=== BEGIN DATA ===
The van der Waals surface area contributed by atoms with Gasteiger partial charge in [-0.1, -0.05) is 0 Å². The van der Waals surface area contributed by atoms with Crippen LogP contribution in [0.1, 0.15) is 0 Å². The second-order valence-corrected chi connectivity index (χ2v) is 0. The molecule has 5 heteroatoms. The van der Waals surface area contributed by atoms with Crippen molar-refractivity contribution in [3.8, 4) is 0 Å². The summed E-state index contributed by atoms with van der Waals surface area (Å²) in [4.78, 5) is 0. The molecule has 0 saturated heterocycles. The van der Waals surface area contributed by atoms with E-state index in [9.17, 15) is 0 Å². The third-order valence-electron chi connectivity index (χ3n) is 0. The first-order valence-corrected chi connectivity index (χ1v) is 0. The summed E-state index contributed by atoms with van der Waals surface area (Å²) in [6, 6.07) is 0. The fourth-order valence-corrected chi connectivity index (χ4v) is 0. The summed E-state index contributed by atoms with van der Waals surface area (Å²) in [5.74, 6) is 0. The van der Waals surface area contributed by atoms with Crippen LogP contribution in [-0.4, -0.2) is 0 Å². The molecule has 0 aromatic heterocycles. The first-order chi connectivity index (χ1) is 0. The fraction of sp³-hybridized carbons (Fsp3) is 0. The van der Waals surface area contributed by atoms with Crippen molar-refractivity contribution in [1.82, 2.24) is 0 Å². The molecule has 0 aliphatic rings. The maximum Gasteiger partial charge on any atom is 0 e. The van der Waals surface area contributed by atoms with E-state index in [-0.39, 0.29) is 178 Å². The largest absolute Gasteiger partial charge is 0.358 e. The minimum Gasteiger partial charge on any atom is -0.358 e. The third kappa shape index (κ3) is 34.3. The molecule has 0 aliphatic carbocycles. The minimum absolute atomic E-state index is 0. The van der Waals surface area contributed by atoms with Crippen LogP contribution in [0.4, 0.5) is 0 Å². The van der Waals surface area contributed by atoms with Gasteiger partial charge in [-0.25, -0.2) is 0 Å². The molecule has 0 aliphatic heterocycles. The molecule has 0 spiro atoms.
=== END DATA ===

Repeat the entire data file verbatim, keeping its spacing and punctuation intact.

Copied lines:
The van der Waals surface area contributed by atoms with Gasteiger partial charge in [-0.1, -0.05) is 0 Å². The van der Waals surface area contributed by atoms with Crippen LogP contribution in [0.1, 0.15) is 0 Å². The second-order valence-corrected chi connectivity index (χ2v) is 0. The molecule has 5 heteroatoms. The van der Waals surface area contributed by atoms with Crippen molar-refractivity contribution in [3.8, 4) is 0 Å². The summed E-state index contributed by atoms with van der Waals surface area (Å²) in [4.78, 5) is 0. The molecule has 0 saturated heterocycles. The van der Waals surface area contributed by atoms with E-state index in [9.17, 15) is 0 Å². The third-order valence-electron chi connectivity index (χ3n) is 0. The first-order valence-corrected chi connectivity index (χ1v) is 0. The summed E-state index contributed by atoms with van der Waals surface area (Å²) in [6, 6.07) is 0. The fourth-order valence-corrected chi connectivity index (χ4v) is 0. The summed E-state index contributed by atoms with van der Waals surface area (Å²) in [5.74, 6) is 0. The van der Waals surface area contributed by atoms with Crippen LogP contribution in [-0.4, -0.2) is 0 Å². The molecule has 0 aromatic heterocycles. The first-order chi connectivity index (χ1) is 0. The fraction of sp³-hybridized carbons (Fsp3) is 0. The van der Waals surface area contributed by atoms with Crippen molar-refractivity contribution in [1.82, 2.24) is 0 Å². The molecule has 0 aliphatic rings. The maximum Gasteiger partial charge on any atom is 0 e. The van der Waals surface area contributed by atoms with E-state index in [-0.39, 0.29) is 178 Å². The largest absolute Gasteiger partial charge is 0.358 e. The minimum Gasteiger partial charge on any atom is -0.358 e. The third kappa shape index (κ3) is 34.3. The molecule has 0 aliphatic carbocycles. The minimum absolute atomic E-state index is 0. The van der Waals surface area contributed by atoms with Crippen LogP contribution in [0.4, 0.5) is 0 Å². The van der Waals surface area contributed by atoms with Gasteiger partial charge in [-0.25, -0.2) is 0 Å². The molecule has 0 aliphatic heterocycles. The molecule has 0 spiro atoms.